What is a CT Scan?
Computed Tomography (CT) is a scanning technique that uses X-Rays to take highly detailed images of the body. A CT scan can give detailed information about many parts of the body, including the lungs, bones, soft tissues, heart and blood vessels. It can be used to diagnose and monitor many conditions.
CT Scan FAQs
1. Can I have a CT Scan?
CT scans use X-rays and referring doctors are very careful to consider if the benefits of the scan outweigh the risks involved. In general, CT scans should not be performed on pregnant women so it is important to advise us if you are or may be pregnant.
Please inform us when making your appointment:
- If you suffer from asthma
- If you are diabetic and are taking metformin (Glucophage)
- If you are or maybe pregnant
- If you are breastfeeding
- If you suffer from renal failure
CT scans are most commonly used by medical professionals to investigate the brain, sinus, thorax, abdomen and pelvis.
The most common form of CT scan is a Brain CT Scan.
You may require an injection of contrast medium (dye) to improve detail in the area being scanned. For certain scans you will be asked to drink some water or oral contrast medium which has an aniseed taste, to help give good definition of your stomach and the rest of your intestine.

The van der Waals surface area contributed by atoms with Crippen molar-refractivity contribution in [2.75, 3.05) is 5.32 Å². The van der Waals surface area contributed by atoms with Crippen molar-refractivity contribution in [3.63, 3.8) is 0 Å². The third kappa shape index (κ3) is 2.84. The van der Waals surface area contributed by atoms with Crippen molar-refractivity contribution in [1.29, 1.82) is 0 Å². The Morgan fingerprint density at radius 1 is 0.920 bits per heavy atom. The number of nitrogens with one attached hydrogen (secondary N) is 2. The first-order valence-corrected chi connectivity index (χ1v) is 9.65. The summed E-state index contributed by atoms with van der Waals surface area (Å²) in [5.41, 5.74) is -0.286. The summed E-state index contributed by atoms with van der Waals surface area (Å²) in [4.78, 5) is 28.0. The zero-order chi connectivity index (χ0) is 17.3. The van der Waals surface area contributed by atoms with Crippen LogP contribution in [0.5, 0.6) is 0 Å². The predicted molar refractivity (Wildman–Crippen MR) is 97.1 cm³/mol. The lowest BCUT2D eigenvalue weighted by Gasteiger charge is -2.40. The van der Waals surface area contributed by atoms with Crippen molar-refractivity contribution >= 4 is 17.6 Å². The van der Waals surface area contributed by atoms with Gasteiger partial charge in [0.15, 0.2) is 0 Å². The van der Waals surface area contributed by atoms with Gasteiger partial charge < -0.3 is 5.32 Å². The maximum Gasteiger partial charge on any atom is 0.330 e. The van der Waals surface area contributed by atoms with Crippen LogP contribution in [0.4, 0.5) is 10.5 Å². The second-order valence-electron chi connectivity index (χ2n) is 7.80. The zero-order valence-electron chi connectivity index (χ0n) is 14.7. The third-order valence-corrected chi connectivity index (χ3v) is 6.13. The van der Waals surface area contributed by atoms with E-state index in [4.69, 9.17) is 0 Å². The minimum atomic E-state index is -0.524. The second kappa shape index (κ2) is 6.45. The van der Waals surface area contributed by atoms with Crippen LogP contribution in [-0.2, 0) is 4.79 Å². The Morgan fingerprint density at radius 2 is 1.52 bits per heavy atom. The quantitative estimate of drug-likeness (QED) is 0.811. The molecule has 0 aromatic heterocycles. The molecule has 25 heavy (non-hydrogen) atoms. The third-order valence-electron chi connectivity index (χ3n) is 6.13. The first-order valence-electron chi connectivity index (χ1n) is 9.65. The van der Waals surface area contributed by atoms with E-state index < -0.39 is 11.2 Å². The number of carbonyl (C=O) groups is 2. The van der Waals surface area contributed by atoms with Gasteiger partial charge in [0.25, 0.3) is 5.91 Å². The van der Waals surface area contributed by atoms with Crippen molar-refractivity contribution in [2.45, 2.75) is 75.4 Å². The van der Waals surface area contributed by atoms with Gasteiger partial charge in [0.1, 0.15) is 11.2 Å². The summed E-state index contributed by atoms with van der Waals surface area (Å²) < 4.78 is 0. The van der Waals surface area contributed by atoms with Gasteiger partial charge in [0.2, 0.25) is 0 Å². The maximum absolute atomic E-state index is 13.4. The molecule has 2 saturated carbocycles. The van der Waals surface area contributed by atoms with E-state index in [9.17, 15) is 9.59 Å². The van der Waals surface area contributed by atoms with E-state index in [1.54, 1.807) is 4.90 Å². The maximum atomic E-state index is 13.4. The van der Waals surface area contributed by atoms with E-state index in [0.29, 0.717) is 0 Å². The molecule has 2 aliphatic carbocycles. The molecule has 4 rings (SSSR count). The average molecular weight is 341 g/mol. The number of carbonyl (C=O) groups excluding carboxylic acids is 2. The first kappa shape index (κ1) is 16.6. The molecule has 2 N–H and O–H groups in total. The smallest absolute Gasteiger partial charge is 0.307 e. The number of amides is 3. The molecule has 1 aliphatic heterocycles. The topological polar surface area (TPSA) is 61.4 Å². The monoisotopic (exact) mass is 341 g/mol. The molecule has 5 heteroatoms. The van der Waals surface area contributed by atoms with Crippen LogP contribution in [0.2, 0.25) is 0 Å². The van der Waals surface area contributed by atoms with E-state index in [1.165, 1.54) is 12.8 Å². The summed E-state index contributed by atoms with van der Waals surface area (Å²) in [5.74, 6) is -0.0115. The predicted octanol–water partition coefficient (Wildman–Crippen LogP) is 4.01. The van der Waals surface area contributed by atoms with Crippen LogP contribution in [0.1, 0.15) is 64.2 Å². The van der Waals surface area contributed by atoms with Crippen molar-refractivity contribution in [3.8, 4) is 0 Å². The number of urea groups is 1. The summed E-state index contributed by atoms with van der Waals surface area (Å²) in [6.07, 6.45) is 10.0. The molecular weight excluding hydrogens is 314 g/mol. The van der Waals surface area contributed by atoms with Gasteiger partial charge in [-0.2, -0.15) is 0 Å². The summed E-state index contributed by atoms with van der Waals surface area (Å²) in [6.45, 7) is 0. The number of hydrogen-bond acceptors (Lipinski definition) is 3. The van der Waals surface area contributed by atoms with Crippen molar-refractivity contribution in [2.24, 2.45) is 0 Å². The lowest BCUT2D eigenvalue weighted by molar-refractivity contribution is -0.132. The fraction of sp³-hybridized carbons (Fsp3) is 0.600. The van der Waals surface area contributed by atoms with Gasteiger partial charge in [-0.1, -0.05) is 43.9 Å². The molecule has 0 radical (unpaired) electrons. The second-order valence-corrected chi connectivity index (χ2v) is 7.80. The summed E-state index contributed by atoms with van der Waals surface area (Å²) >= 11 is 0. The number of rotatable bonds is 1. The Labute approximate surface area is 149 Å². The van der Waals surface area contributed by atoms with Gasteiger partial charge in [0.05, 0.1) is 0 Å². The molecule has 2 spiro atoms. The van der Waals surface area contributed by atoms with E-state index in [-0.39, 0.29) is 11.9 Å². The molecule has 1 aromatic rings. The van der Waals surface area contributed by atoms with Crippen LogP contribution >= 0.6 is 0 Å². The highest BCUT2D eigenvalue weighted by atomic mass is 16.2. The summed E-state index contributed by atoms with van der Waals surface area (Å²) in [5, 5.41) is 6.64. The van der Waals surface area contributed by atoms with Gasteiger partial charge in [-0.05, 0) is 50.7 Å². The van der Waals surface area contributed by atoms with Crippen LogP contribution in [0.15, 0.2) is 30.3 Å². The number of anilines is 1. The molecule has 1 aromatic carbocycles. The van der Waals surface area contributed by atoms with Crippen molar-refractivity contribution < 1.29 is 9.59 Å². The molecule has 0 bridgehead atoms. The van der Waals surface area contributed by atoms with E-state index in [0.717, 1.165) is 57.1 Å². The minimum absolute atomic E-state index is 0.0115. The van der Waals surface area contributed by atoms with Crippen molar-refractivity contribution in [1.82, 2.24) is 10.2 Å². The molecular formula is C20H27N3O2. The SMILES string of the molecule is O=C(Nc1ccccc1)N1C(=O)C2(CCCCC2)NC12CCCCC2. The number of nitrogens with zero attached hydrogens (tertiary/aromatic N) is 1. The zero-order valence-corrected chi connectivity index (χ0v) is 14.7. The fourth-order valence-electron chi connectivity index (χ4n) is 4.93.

When you arrive at your chosen Affidea Ireland centre, you will be asked to complete some forms relating to your scan. These forms can be downloaded from this website in ad-vance if you so wish. You may be asked to change into a gown and your belongings will be locked away safely.
During your scan you will be asked to lie on a cushioned table and the table will move through the centre of the CT scanner. The radiographer will be observing you throughout the examination and will be able to hear you should you wish to speak with him/her. The information gained from the scanner will be sent to a computer system where detailed im-ages of the body will be displayed.
You will be in the scanning room for approximately 15 minutes.
The radiologist will analyse the scan and issue a report to your referring clinician detailing the results of the scan. The report is usually sent to your referring clinican within 48 hours of the scan taking place.